The US likely needs to attract a net capital inflow of roughly $65b a month to finance its current account deficit.
The increase in the Fed’s custodial holdings for foreign central banks between March 5 and April 2: $69.8b ($29.2 Treasuries, $40.6b Agencies)
The increase in the Fed’s custodial holdings from April 2 to April 30: $66.8b ($40.7b Treasuries, $26.1b Agencies)
Over the last week of April alone, central banks added $27.4b to their US custodial holdings, including $18.7b of Treasuries.
Pick how you want to do the math. $68.3b in average monthly purchases works out to around $820b a year. $17.1b in average weekly purchases (over the last 8 weeks) works out to more like $890b annually. Either way, it is more than enough to finance the (expected) US current account deficit if US investors don’t add to their foreign portfolios and existing foreign investors don’t abandon the US.
Incidentally, the $8.7b in average weekly purchases of Treasuries over the last 8 weeks would – if sustained — be enough to finance a $454b budget deficit without selling a single Treasury bond to private investors. Sometimes I think the US should drop the façade of auctioning off Treasuries and just negotiate private placements with the People’s Bank of China and the Saudi Monetary Agency.
What’s more, all this financing was provided more or less unconditionally, with the United States creditors taking on the risk of future dollar depreciation. Further dollar depreciation against the euro – and, perhaps more importantly, the risk of further dollar depreciation against their own currencies.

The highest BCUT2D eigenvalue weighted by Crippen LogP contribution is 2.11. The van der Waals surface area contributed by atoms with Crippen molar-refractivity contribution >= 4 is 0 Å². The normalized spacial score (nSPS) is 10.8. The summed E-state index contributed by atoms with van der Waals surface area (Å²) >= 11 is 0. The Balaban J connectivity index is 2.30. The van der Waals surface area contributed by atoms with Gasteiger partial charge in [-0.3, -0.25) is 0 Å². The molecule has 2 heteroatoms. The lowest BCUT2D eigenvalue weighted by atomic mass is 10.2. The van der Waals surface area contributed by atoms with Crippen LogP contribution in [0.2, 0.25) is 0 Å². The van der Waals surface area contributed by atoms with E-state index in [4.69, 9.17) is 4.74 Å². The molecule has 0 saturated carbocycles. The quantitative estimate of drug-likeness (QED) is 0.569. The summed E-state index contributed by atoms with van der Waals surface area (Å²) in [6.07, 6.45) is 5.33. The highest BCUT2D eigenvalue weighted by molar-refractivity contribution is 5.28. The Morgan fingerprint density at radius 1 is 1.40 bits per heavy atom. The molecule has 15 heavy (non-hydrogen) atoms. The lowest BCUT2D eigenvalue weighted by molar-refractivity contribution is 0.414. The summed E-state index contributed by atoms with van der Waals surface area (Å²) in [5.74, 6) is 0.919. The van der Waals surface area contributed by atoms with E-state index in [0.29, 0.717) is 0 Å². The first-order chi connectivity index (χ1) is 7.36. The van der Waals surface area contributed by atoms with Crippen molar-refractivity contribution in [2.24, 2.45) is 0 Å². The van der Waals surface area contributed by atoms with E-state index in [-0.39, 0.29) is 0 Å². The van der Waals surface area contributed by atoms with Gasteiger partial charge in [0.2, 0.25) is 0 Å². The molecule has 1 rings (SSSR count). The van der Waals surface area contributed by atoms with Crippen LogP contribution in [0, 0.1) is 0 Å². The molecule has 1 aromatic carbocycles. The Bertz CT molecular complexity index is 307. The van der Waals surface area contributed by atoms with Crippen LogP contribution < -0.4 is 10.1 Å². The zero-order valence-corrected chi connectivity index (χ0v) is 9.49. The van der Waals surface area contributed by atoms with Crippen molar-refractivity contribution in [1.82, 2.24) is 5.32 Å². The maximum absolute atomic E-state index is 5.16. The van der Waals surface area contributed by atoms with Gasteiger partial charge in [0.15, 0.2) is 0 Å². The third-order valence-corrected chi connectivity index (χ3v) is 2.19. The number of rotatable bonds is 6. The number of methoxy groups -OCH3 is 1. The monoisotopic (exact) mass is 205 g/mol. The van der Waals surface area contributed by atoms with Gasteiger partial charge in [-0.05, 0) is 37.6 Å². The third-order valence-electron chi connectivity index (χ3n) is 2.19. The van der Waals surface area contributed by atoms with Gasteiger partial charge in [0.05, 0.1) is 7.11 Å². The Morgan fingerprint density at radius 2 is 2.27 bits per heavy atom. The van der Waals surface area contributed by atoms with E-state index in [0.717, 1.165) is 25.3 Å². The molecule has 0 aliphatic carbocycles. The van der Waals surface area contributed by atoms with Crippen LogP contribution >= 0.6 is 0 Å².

It goes without saying that this flow is far, far larger than the $30b or so sovereign funds committed to troubled US financial institutions in December and January ($40b if UBS is considered a US financial institution). Yet it has attracted far less attention.
For all the rhetoric that sovereigns are stable long-term investors able to take the long-view and buy beat down financial assts (super-senior tranches of CDOs based on mortgage-backed securities anyone), the enormous growth in central banks custodial holdings with the Fed suggest that central banks are buying the expensive, safe financial assets everyone else now wants – not taking a long-view and looking for value in the debt market.
The world of sovereign investors is now quite big. Almost unimaginably big – with China and the oil the exporters leading the way. Total sovereign asset growth likely topped $300b in the first quarter. It includes a lot of different institutions pursuing a lot of different strategies.
Some clearly have invested in risky assets than sovereigns have typically invested in – whether US financial institutions or European oil companies. But I would bet that if we had real time aggregate data on sovereign flows, the real story of the past six months has been a flight by sovereign investors away from risky assets. That certainly seems to be the story of the last two months, judging by the enormous growth of the Fed’s custodial accounts.
But if an informed reader has a different view, I am all ears …
Update: For the sake of comparison, I went back and looked at the growth in the Fed’s custodial holdings in the first six months of 2004, a period marked by unprecedented Japanese intervention in the foreign exchange market (at the end of 2003 and in early 2004) that fueled very large purchases of US Treasuries (in the first half of 2004). The average monthly growth in the Fed’s custodial holdings in the first six months of 2004 was just a bit under $28b — well under half the monthly growth in the the last two months.
There is a real story here.